Phish performs at Merriweather Post Pavilion on June 22, 2019. (Photo by Andy Jillson)
American jam band Phish performed to the utter delight of a stupified sold-out crowd at Merriweather Post Pavilion recently, and I was there taking photos and spacing-out to the music and getting into the groove.
Phish played two back-to-back shows at the beautiful amphitheater located in Columbia, Maryland, on June 22 and 23. I was fortunate enough to photograph Phish during their first set on the first night. Plenty of jazz cigarettes, funky fungus, barely conscious air-guitarists, and cheese sandwiches? Fuck it. It was a Phish show!
I was introduced to Phish around 1993-94 (when I was 15 or 16 years old). At that time I was new to psychedelic drugs, psychedelic music, and drug culture in general. The terms “jam band” and “musical improvisation” were also new to me. I had a few friends in high school that were apart of a weird pseudo-hippy click, and of course I fell victim. I was subjected to all things “psychedelic” by my new drug-taking, Grateful Dead-loving, patchouli-stankin’ ass high school friends.
See, I wasn’t always steeped in metal and aggression. At one time I was steeped in phony LSD peace and love propaganda. Hahahahaha! The acid wasn’t phony, but the peace and love was. Fucking hilarious.
Anyway, I have listened to many different groups baring the psychedelic branding, but I never cared much for your average mainstream psychedelic rock bands. Nor have I ever cared for pretentious non-stop guitar noodling for no apparent reason. Lots of well-received bands from the 1960s and 1970s that are held in high regard as pioneers of psychedelic rock and/or the jam band scene have always seemed bland to me. Phish, however, have never seemed bland at all, and the band certainly don’t come across as pretentious guitar-noodlers. Though I am admittedly not well-versed in all of Phish’s material, they seem to have taken some of the best bits of psychedelic music, progressive music, and improvisational music and injected a fair amount of humor, jazz, and funkiness to it.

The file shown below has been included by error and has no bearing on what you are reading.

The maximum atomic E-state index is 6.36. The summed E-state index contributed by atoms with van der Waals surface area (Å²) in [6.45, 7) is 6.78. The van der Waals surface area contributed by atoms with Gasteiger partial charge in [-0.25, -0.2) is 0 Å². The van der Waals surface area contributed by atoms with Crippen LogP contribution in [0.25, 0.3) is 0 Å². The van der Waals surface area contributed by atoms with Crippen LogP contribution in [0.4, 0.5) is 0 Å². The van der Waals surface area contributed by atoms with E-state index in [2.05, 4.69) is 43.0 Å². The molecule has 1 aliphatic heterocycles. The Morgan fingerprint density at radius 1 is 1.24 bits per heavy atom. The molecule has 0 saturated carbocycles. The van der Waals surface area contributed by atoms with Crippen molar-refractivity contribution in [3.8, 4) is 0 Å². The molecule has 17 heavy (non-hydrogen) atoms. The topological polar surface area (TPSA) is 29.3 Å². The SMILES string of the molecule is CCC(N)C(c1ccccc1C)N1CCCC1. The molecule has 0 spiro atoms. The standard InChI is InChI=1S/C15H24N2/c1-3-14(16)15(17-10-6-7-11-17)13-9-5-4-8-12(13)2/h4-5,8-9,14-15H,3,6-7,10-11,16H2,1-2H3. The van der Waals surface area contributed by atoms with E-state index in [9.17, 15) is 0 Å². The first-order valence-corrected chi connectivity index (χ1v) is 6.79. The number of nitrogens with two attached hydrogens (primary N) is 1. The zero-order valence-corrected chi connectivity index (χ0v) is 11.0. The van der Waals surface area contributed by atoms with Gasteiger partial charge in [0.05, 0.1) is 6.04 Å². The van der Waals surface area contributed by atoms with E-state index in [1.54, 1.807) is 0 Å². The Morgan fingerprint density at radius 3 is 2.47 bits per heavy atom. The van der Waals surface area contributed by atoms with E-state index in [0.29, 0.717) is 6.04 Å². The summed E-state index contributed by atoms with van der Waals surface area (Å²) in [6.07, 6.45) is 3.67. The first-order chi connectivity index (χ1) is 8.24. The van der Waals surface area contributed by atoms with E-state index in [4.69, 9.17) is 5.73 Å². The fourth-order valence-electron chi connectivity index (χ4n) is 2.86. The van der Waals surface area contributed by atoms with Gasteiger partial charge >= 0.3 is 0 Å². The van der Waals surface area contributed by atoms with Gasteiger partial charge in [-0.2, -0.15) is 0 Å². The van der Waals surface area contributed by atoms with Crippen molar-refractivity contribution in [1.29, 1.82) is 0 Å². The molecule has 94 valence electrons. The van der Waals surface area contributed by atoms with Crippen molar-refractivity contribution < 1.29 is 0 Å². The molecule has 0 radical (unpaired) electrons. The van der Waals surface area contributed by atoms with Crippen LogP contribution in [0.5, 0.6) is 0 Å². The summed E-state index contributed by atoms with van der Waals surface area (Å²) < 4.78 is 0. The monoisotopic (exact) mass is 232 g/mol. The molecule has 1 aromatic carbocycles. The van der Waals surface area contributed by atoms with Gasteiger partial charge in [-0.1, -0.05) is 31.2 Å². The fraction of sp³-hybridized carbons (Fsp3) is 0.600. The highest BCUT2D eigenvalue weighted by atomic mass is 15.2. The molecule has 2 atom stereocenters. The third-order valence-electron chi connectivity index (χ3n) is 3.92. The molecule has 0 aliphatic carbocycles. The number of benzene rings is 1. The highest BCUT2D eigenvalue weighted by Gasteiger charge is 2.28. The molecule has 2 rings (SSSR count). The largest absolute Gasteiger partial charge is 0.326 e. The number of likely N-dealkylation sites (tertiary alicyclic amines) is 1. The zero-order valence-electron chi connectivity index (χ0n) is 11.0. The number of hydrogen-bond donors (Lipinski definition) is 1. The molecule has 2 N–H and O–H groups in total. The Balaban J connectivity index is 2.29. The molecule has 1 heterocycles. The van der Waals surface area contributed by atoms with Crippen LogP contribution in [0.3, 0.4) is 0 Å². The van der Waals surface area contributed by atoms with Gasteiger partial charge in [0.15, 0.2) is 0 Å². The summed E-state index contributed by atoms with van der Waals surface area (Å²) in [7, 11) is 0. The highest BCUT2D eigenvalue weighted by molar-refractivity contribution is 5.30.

The performance by Phish opened with the groovy-sounding song “Undermind.” This was the 17th time Phish had performed at Merriweather Post Pavilion, but the first time Phish guitarist Trey Anastasio chose that song to open one of their shows. Phish followed with songs “Tube,” “Funky Bitch,” and “Steam.” “Tube,” transitioning into “Funky Bitch” was the primary musical highlight of the show. The band played beautifully and sounded much jazzier and progressive than I expected.
Phish was having an absolute blast while performing, and the fans reacted appropriately with screaming, singing, twirling, and ear-to-ear smiles plastered across their sweaty faces. I didn’t quite have the same reaction, but Phish definitely pleasantly surprised me with their unique brand of good ol’ American rock music. And the light show during the second set was on point! The whole of Merriweather was drenched in shades of blue, purple, yellow, orange, and pink. The colors and lighting were hypnotizing.
Stream The Baker’s Dozen: Live at Madison Square Garden by Phish on Spotify:
The band stuck to playing mainly older material for the remainder of their first set. Frontman Trey Anastasio and company played a mixture of old and new songs during their second set along with a healthy dose of improvisational playing interwoven throughout. Other songs Phish played that stood out to me were “David Bowie,” “The Squirming Coil,” “Ghost,” “Axilla,” and “Death Don’t Hurt Very Long.”
Overall, this was an entertaining musical experience for me, and it was a concert at Merriweather I’m sure to never forget. I was one of only four photographers (I saw) that was in the photo pit for this Phish show. We were only allowed to photograph the band from the pit for the first 15 minutes of their first set. I was in and out of the pit in what seemed like a blink. It honestly felt like 5 minutes.
I feel extremely fortunate, and I’m truly grateful for having had the opportunity to photograph such iconic artists artists whom have an obsessive cult following. I’m sure there are scores of Phish fans that would hand over their last cheese sandwich and bottle of patchouli for a chance to be standing directly in front of the band like I was.
Here are some photos of Phish performing at Merriweather Post Pavilion on June 22, 2019. All images copyright and courtesy of Andy Jillson.